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110˚F. Weather to Take Toll on Late-Planted Corn, Soybeans

Rising temperatures likely to quickly sap moisture from soils and stress plants.

Hot and dry weather that’s moving into the Midwest likely will stress plants that have a shallow root system after being planted so late.

Much of the Midwest stretching from Nebraska into southern Michigan will see less than 50% of normal rain in the next 10 days, according to a report from Commodity Weather Group.

Temperatures are expected to top 100˚F. this week in southern Nebraska, Kansas, northern Missouri, and southern Iowa, the forecaster said. Crop stress is expected in about half of the southwestern Midwest with the main yield risk to early pollinating corn.

The weather hasn’t been overly hot thus far, but with temperatures rising and drier weather moving in, some plants that were planted late due to nonstop rain during what would normally be planting season are at risk to their shallow root systems.

“When crops grow under warmer-than-normal temperatures, which much of it has because it was planted so late, plants favor top growth over root growth a little bit,” said Emerson Nafziger, a professor emeritus in crop sciences at the University of Illinois, who also farms near Champaign, Illinois. “Hot, dry weather is always a concern.”

Excessive heat watches have been issued for much of the Midwest in a block stretching from southern South Dakota south through Nebraska into the eastern half of Kansas, according to the National Weather Service. The watches are in effect east into central Illinois and north into southwestern Wisconsin, the NWS said.  

Temperatures in northwestern Missouri are expected to be in the high 90s with heat indexes from 105˚F. to 110˚F..

In southern Missouri and Illinois, index values are forecast to be around 113˚F.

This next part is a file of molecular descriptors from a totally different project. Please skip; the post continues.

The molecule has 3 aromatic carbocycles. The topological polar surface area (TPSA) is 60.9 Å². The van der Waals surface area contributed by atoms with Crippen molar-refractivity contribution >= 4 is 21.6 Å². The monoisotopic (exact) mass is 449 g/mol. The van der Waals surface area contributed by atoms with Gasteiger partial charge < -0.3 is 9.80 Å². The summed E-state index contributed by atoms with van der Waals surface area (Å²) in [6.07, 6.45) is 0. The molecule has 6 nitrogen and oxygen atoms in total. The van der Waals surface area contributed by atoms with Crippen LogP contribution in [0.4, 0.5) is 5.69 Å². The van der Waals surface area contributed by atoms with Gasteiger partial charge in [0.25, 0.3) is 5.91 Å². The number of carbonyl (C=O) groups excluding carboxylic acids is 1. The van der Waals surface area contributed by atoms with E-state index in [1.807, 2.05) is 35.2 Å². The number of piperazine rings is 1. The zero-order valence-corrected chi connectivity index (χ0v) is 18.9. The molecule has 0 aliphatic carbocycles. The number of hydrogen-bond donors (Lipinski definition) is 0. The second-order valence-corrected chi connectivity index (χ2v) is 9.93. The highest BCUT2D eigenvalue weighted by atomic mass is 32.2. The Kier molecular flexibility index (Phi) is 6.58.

An already-shallow root system is worsened because the roots seeking water obviously have a harder time pushing trough dry soils, he said. They can go into dry soils if no moisture is present, but it leads to increased stress on the plant.

Still, he said, today’s hybrids are better at withstanding adverse weather and late planting conditions, which may mean the heat won’t affect yield and overall production as much as it would’ve in the past.

“Our hybrids are bred to put a root system out and test them under wide range of conditions, and those do relatively well under all conditions are best for release,” he said. “So we’ve moved to more resilient crops no matter if we planted in ideal conditions or not.”

Fields that were planted in the middle of May should be “fine,” Nafziger said, and from what he’s seen thus far, leaf health has been good in central Illinois. Most, however, were not planted in mid-May due to the nonstop rain almost the entirety of the Midwest faced during the normal planting window.

One thing he is worried about is the danger that farmers will “throw in the towel” on their crops before they need to.

“Humans will throw it in quicker than the crop will this year,” Nafziger said.

One field he recently assessed in Ohio had a pineapple quality that indicated it was suffering from stress. He drove by the field after a week of rainfall and it looked like it should, he said.

Producers need to keep an eye on their plants to make sure the leaves are keeping their color. Soils should have good moisture after all the rain the Midwest received the past two months, but with heat indexes well into the 100s, water can evaporate quickly.

The worst-case scenario is that in addition to the heat, the rain stays away.

“Temperatures in the 80s and 90s will take their toll eventually,” Nafziger said. “We’re losing, with a full canopy, about a quarter inch of water even though our soils tend to hold water really well. We can go two weeks (without rain) because the soil was fairly full to begin with. But it can’t go forever.”

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